How should they invest those funds? That is a topic for a different day, but this is a great way to get teens interested in and exploring the differences between stocks, bonds, ETF’s, and mutual funds. All of the online investing platforms like Schwab, TD Ameritrade, and Fidelity have tools and resources to help people learn about investing and are reputable sources of information. Time is a real friend in terms of investing so starting early and investing consistently will make their march toward financial security that much easier.

As part of our Financial Foundations series, we have a free webinar on April 6th at noon on Investing Basics for our clients.  These webinars are a great resource for children of our clients to learn more about the basics of personal finance.

[1] Earned income is a tax-related term and indicates that wages and other such income is available for contributions to retirement accounts like IRAs and Roth IRAs while unearned income, like interest and dividends, is not available for such contributions.

Tana Gildea

Help Your Kids March Toward Financial Security, Part 1

As parents, we all want to raise kids to be independent and competent adults. We work hard to build their self-esteem, their confidence, and guide them through life’s many choices. However, we don’t always do a lot to build their financial skills. Sometimes this is because it’s difficult or uncomfortable to talk about money. Sometimes it’s because we don’t feel very confident in our own financial prowess and are concerned about questions that we may not know how to answer ourselves!

Regardless of the reasons, if we want our kids to be financially stable and secure, it’s up to us to start teaching them about money basics. One easy way to do that is to teach them about saving once they get their first job.

Before the paycheck comes, discuss these questions with your kids:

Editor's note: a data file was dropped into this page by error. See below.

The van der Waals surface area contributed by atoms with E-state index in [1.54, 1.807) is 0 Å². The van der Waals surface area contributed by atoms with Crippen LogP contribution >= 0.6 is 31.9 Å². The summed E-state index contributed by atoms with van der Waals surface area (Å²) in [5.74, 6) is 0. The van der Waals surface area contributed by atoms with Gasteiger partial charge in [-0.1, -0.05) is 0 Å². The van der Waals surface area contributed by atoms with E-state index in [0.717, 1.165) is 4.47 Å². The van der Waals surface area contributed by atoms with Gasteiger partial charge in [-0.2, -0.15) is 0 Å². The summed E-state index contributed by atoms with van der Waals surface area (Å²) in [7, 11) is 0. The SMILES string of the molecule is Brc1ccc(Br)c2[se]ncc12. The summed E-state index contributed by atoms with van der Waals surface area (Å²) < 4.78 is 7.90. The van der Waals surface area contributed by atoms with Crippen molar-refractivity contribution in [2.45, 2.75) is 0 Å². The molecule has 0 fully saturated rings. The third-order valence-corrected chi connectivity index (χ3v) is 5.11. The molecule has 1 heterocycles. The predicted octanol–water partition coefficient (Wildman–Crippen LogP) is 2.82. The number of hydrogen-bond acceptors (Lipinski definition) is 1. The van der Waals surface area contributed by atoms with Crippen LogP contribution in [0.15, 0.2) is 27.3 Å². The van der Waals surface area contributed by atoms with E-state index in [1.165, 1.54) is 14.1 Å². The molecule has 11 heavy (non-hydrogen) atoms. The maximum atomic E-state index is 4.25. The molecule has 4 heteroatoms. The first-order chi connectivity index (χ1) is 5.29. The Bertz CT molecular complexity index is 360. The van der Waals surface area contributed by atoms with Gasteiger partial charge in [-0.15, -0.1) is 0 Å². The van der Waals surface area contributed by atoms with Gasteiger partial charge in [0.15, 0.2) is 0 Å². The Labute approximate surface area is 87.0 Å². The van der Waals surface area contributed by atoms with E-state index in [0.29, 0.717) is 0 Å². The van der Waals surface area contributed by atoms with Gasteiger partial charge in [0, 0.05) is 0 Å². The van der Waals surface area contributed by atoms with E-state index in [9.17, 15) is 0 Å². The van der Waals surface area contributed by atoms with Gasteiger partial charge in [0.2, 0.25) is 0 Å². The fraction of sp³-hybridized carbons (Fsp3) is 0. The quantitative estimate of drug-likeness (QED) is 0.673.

• Does your family believe in tithing or making charitable contributions with those first dollars?
  • What percentage of income goes to “emergency” savings? (We recommend at least 10% for those with bills to pay but perhaps much higher for a teen.)
  • What percentage of income goes to long-term financial security? (We recommend at least 10% for those with bills to pay but perhaps much higher for a teen.)
  • Do you expect your child to contribute toward college expenses? What percentage should be saved for that expense?
  • How about for buying or maintaining a car? Do they have responsibilities toward that or for gas and insurance? It’s important to learn that those things get expensive!
  • Do they need to start paying for their cell phone or clothing?
  • How much should be free to spend on “wants,” fun, and entertainment?

If teens get a check and are free to spend it all on anything they want, they go down a spending path. Their wants can get bigger and bigger, and they can become less and less discerning about how they spend their money. When it is time to pay their own bills, it’s a brutal shift in their reality! Most of the money goes to taxes and living expenses! Where’s the fun stuff? (We know, parents feel the pain every payday.)

However, if they learn that earned income should be allocated to financial security first, to basic needs next, and then to “fun stuff,” they learn how life really works for adults. They are building up their own resources and starting to create financial security for themselves separate from their parents. We all hope this creates a feeling of pride and independence for them and puts them on a path to self-sufficiency and financial confidence.

We recommend that parents have these discussions with their teens, whether or not they currently have a job, and share their own beliefs and practices around saving. It’s ok to admit to not knowing all the answers but offering to work together to find good answers. It’s also important to admit to your own financial mistakes and regrets. No one has been perfect with their money, and there is always much to be learned from mistakes. It’s great to teach our kids the power of learning from successes and failures. Henry Ford said it best, “The only real mistake is the one from which we learn nothing.” You bet.

In future posts, we’ll continue to help our kids March Toward Financial Security by discussing the benefits of opening and funding checking and savings accounts, starting Roth IRA accounts, and using other tools to help them improve their financial skills.